Discover The Indigenous Peoples Trail in Nepal

William Law - Feb 22, 2010
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Sandwiched between the up and coming economic titans, China and India, Nepal is an immensely beautiful country. The tiny Himalayan nation is increasingly becoming a popular tourist destination due to its awe-inspiring natural scenery – including Mount Everest with the world’s highest mountain ecosystem – and enchanting ethnic communities.

Annually, more than half a million visitors come to Nepal, with the majority engaging in adventure and culture based activities like trekking, rafting, mountaineering, wildlife watching and cultural tours. Most tourists congregate along the popular trekking routes of the mountainous areas of Annapurna, Everest and Langtang as well as in the city hubs of Kathmandu and Pokhara and in the lowlands of Chitwan National Park. However, several new tourist destinations have arrived on the market with a focus more on the remarkable culture, beauty and rural lifestyle of the mid hills.

The Indigenous Peoples Trail (IP Trail) is a newly indicated product that lies entirely in the Mahabharat range and is just 100 km east of the capital city Kathmandu. This route was developed by the Ramechhap Local Economic Development (LED) Forum with the support of UN’s International Labor Organization (ILO) to provide access to pristine areas outside of the well-established, more commercial trekking routes while providing a source of income for impoverished communities.

The trail is an original branded that heralds the indigenous people of Nepal, and presents an incomparable, natural blend of cultural, linguistic and ethnic diversities. Each community along the way has unique features and the village vistas combine scenic landscape with breathtaking Himalayan panoramas. In fact, the trail boasts spectacular mountain views along nearly the whole route and particularly from Sailung viewpoint, which offers a panorama of some 400 km including the Annapurna Range in the west to Manaslu, Ganesh, Langtang, Jugal, Rolwaling and Everest regions in the north and east.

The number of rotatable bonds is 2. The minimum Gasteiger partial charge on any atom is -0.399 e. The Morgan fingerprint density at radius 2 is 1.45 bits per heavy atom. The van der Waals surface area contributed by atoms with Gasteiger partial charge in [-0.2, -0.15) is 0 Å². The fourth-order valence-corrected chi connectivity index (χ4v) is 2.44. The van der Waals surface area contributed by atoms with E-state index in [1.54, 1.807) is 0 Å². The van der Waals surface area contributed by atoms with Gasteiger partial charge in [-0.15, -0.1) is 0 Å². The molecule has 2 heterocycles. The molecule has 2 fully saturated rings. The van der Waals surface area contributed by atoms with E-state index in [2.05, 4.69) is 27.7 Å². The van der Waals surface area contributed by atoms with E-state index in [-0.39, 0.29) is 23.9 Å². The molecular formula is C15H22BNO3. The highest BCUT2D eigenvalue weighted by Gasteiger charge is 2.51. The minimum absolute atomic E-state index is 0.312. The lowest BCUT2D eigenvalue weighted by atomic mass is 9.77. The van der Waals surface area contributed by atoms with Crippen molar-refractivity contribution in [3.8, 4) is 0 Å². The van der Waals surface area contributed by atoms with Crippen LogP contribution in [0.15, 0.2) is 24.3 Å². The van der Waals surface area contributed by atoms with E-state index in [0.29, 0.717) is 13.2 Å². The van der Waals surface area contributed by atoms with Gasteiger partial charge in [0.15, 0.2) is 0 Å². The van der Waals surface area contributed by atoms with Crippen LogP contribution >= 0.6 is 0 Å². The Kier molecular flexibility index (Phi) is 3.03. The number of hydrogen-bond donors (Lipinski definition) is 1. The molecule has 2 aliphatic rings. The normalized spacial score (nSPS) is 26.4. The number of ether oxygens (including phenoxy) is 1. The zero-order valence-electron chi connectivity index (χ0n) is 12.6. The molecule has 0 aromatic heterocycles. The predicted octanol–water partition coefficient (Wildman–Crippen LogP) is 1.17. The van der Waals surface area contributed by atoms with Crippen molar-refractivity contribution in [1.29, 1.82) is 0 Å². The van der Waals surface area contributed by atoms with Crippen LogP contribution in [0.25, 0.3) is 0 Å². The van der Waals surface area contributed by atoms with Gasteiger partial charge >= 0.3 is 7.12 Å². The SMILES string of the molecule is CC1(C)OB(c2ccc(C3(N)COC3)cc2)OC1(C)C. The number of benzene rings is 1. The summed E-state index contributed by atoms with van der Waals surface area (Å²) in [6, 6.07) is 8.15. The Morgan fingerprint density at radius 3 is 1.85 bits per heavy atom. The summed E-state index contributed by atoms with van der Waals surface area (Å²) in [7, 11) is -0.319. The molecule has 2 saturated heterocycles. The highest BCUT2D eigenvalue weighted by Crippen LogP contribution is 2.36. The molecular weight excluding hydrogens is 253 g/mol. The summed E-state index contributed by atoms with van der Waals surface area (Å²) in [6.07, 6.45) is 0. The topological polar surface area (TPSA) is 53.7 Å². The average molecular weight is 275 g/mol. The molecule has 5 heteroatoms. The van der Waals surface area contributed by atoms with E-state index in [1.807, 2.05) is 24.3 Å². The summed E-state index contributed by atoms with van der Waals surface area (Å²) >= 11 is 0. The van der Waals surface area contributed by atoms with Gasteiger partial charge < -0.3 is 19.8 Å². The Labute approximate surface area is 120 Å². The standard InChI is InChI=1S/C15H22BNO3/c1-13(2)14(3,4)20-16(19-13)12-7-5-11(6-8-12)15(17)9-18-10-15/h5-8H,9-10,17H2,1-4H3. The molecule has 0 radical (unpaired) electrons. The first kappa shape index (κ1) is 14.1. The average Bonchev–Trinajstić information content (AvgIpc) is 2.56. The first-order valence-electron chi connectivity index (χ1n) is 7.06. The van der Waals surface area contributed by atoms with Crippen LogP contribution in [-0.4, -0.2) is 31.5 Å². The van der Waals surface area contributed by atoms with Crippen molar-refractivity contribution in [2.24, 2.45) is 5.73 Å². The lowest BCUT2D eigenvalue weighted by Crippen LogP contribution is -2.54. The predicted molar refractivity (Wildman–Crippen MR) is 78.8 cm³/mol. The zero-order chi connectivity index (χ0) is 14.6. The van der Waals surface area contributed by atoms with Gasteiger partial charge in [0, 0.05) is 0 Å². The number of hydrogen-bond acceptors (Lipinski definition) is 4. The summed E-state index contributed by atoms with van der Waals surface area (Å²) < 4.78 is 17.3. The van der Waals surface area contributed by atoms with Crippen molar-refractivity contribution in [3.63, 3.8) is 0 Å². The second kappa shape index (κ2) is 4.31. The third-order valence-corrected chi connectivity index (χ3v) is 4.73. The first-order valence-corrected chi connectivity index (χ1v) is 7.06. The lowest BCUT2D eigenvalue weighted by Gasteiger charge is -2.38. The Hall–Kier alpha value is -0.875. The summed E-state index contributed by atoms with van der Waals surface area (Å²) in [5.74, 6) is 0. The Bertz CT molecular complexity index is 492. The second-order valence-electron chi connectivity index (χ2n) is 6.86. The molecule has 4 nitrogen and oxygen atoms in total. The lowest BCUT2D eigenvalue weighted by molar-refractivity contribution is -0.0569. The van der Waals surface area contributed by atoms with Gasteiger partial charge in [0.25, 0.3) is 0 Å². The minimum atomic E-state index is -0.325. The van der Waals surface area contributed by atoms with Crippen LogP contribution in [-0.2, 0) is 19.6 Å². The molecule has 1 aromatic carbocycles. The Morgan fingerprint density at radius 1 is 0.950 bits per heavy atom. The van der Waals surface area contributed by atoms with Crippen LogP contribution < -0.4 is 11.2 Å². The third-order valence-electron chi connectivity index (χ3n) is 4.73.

Against this magnificent Himalayan backdrop, visitors gain memorable insight into the culture and lifestyle of at least six indigenous communities: Sherpa, Newar, Thami, Tamang, Yolmo and Majhis. Among these groups, the Thami and Majhi are rarely encountered on trekking routes anywhere.

Home-stay accommodation and cultural performances offer closer contact with Nepali hospitality and greater insight into ethnic lifestyles that cannot be found along the more developed trekking venues where interactions can be more commercially oriented. The predominant religions include Buddhism and Hinduism as well as animism, and the practice of these faiths is ever present in the form of daily rituals. Along the route are temples, stupas, monasteries and sacred caves to be visited.

The highest elevation reached is 3146 m making the trail an all season trek (however, March to June and September to January are the best seasons). It is a relatively soft top-down, gentle trek fit for all categories of trekkers and particularly suited to visitors wishing to avoid extreme high altitudes within a week or less of holiday. In sum, the serenely peaceful trail is a unique blend of cultural tourism in a strikingly beautiful area.


By Ram Chandra Sedai ( & Alonzo Lyons (

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